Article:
The Structure Of The Nigerian Domestic Debt And Its Impact On Foreign Exchange Earning
THE STRUCTURE OF THE NIGERIAN DOMESTIC DEBT AND ITS IMPACT ON FOREIGN EXCHANGE EARNING
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TABLE OF CONTENT
Table of content
1.1 Background of the research
1.2 Statement of research problem
1.3 Objectives of the study
1.4 Significance of the study
1.5 Scope of the study
1.6 Research question
1.7 Limitation of the study
1.8 Definition of terms
CHAPTER TWO: LITERATURE REVIEW
2.1 Source of literature
2.2 Review of concept
2.3 Review of related work
2.4 Empirical studies
2.5 Summary of review
CHAPTER THREE: RESEARCH METHODOLOGY
3.1 Research method
3.2 Fact finding method
3.2 Sources of Data
3.3 Population of the study
3.4 Sample and Sampling
3.5 Research Instrument
3.6 Method of Investigation
3.7 Method of Data Analysis
Data presentation and analysis
4.1 Data presentation and Analysis
SUMMARY, CONCLUSION AND RECOMMENDATIONS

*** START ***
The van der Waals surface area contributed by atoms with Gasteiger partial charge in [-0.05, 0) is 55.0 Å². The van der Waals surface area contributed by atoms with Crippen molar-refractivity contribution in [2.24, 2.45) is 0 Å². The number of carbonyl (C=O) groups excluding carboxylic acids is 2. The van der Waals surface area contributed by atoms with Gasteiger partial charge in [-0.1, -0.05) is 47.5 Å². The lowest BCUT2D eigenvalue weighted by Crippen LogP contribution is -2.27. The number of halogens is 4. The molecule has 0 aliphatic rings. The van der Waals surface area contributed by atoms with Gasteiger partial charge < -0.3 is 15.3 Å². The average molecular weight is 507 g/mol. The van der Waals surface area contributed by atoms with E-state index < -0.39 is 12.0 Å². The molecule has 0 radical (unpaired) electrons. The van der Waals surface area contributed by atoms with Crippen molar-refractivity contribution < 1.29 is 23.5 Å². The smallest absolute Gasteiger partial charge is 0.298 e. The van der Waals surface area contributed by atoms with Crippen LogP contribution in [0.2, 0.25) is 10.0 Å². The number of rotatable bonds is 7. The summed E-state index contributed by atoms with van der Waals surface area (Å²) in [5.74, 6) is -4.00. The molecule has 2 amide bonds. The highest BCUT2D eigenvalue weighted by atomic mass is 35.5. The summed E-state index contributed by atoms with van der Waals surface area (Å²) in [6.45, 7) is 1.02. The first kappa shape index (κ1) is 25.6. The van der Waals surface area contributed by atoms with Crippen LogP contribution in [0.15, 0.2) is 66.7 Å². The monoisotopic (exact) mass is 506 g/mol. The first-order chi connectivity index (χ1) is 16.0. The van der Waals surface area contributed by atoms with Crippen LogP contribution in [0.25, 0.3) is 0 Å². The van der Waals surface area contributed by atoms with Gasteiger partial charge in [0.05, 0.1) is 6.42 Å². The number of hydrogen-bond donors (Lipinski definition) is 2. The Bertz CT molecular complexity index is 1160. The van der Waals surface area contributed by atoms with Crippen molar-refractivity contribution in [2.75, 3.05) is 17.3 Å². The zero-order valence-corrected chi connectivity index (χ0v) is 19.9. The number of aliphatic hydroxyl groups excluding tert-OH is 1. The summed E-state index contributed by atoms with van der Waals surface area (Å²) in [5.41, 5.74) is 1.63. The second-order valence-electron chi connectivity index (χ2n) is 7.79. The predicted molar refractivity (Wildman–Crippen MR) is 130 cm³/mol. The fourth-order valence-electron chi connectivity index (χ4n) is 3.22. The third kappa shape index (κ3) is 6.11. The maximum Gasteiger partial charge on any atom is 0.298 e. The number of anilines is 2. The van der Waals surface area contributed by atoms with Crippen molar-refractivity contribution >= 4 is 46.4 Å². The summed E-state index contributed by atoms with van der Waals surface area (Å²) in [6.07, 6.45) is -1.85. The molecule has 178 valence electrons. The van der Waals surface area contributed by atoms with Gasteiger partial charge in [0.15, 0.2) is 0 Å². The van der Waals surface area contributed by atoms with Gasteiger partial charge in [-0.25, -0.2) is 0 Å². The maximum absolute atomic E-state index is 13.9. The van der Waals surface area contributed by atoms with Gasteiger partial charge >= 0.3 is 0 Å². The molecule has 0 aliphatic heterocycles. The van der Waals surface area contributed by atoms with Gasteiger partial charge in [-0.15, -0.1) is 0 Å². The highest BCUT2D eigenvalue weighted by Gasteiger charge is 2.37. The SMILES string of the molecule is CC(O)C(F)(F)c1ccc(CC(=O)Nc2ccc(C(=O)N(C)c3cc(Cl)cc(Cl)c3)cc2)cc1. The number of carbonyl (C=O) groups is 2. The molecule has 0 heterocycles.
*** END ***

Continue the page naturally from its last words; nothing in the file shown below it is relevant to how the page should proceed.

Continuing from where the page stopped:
Domestic debt reduction in Nigeria has taken centre stage for conversing realistic pricing of petroleum products in Nigeria as the domestic debt profile has been rising astronomically and if not controlled could create some unfavorable consequences as crowding out private sector investment, poor GDP growth etc,(Okonjo-Iweala,2011). On the other hand, government has to continue to finance projects to grow the economy and one viable option of doing so is by issuing debt instruments. For example, the 2012 national budget presented to the national assembly contains a deficit of N1.11trillion which has to be financed majorly through domestic debt. As at September 2011, Nigerian domestic debt stood at N5.3 trillion, an equivalent of $34.4 billion while external debt was $5.6 billion bringing the National debt to a total of 40 billion dollar which amounted to 19.6 percent of GDP, (Nwankwo2011) showing that the debt ratio is still below the internationally unacceptable standard of 40 percent of GDP. However, beyond consideration of maximum acceptable debt-GDP ratio of 0.40 a more critical consideration for economic growth is the country’s absorptive capacity which might be quite be low a given threshold. Domestic debt is therefore a topic to examine at this point of national development when unemployment is critically high and the global economic crisis is far from being resolved.